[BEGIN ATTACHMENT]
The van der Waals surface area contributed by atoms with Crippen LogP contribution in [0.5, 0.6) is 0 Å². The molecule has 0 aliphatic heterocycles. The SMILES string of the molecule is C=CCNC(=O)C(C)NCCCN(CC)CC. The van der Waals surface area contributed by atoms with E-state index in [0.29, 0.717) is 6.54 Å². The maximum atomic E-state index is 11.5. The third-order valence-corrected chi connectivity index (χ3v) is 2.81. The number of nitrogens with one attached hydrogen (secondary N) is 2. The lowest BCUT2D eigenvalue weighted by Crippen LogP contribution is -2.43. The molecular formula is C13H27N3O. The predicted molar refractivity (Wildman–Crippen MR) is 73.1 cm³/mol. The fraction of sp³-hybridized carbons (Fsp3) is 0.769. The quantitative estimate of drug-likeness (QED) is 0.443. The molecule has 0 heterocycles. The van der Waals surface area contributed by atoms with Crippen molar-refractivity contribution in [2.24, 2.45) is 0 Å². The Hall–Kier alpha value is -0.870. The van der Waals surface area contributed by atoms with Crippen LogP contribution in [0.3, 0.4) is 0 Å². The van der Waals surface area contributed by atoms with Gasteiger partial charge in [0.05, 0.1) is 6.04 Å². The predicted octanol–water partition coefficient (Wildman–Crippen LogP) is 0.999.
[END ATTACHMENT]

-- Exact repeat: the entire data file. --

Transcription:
The van der Waals surface area contributed by atoms with Crippen LogP contribution in [0.5, 0.6) is 0 Å². The molecule has 0 aliphatic heterocycles. The SMILES string of the molecule is C=CCNC(=O)C(C)NCCCN(CC)CC. The van der Waals surface area contributed by atoms with E-state index in [0.29, 0.717) is 6.54 Å². The maximum atomic E-state index is 11.5. The third-order valence-corrected chi connectivity index (χ3v) is 2.81. The number of nitrogens with one attached hydrogen (secondary N) is 2. The lowest BCUT2D eigenvalue weighted by Crippen LogP contribution is -2.43. The molecular formula is C13H27N3O. The predicted molar refractivity (Wildman–Crippen MR) is 73.1 cm³/mol. The fraction of sp³-hybridized carbons (Fsp3) is 0.769. The quantitative estimate of drug-likeness (QED) is 0.443. The molecule has 0 heterocycles. The van der Waals surface area contributed by atoms with Crippen molar-refractivity contribution in [2.24, 2.45) is 0 Å². The Hall–Kier alpha value is -0.870. The van der Waals surface area contributed by atoms with Crippen LogP contribution in [0.3, 0.4) is 0 Å². The van der Waals surface area contributed by atoms with Gasteiger partial charge in [0.05, 0.1) is 6.04 Å². The predicted octanol–water partition coefficient (Wildman–Crippen LogP) is 0.999.